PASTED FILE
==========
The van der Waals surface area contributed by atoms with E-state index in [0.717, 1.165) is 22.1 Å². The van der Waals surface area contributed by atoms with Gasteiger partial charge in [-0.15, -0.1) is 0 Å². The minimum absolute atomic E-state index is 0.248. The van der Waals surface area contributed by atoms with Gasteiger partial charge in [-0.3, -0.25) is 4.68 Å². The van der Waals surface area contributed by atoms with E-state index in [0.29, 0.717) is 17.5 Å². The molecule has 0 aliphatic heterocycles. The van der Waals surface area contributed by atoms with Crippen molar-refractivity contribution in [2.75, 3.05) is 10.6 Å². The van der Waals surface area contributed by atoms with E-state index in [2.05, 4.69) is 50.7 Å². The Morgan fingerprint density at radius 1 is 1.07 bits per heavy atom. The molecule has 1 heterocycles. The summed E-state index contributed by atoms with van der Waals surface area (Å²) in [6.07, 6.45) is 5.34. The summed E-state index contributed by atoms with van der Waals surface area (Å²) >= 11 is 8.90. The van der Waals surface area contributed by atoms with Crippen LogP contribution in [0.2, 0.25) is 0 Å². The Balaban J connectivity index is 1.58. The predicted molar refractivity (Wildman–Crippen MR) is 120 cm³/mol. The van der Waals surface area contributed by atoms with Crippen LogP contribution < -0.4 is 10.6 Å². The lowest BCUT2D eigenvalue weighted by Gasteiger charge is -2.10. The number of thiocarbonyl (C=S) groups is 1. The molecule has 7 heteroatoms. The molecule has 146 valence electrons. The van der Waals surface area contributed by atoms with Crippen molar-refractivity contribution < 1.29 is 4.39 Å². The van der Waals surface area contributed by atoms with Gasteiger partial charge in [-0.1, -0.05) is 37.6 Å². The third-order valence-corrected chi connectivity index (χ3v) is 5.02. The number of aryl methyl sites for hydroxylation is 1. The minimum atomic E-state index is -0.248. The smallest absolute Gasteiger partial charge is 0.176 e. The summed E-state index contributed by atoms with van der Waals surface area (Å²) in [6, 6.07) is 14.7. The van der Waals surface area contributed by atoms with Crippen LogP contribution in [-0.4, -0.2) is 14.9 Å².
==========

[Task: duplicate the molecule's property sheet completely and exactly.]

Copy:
The van der Waals surface area contributed by atoms with E-state index in [0.717, 1.165) is 22.1 Å². The van der Waals surface area contributed by atoms with Gasteiger partial charge in [-0.15, -0.1) is 0 Å². The minimum absolute atomic E-state index is 0.248. The van der Waals surface area contributed by atoms with Gasteiger partial charge in [-0.3, -0.25) is 4.68 Å². The van der Waals surface area contributed by atoms with E-state index in [0.29, 0.717) is 17.5 Å². The molecule has 0 aliphatic heterocycles. The van der Waals surface area contributed by atoms with Crippen molar-refractivity contribution in [2.75, 3.05) is 10.6 Å². The van der Waals surface area contributed by atoms with E-state index in [2.05, 4.69) is 50.7 Å². The Morgan fingerprint density at radius 1 is 1.07 bits per heavy atom. The molecule has 1 heterocycles. The summed E-state index contributed by atoms with van der Waals surface area (Å²) in [6.07, 6.45) is 5.34. The summed E-state index contributed by atoms with van der Waals surface area (Å²) >= 11 is 8.90. The van der Waals surface area contributed by atoms with Crippen LogP contribution in [0.2, 0.25) is 0 Å². The Balaban J connectivity index is 1.58. The predicted molar refractivity (Wildman–Crippen MR) is 120 cm³/mol. The van der Waals surface area contributed by atoms with Crippen LogP contribution < -0.4 is 10.6 Å². The lowest BCUT2D eigenvalue weighted by Gasteiger charge is -2.10. The number of thiocarbonyl (C=S) groups is 1. The molecule has 7 heteroatoms. The molecule has 146 valence electrons. The van der Waals surface area contributed by atoms with Crippen molar-refractivity contribution < 1.29 is 4.39 Å². The van der Waals surface area contributed by atoms with Gasteiger partial charge in [-0.1, -0.05) is 37.6 Å². The third-order valence-corrected chi connectivity index (χ3v) is 5.02. The number of aryl methyl sites for hydroxylation is 1. The minimum atomic E-state index is -0.248. The smallest absolute Gasteiger partial charge is 0.176 e. The summed E-state index contributed by atoms with van der Waals surface area (Å²) in [6, 6.07) is 14.7. The van der Waals surface area contributed by atoms with Crippen LogP contribution in [-0.4, -0.2) is 14.9 Å².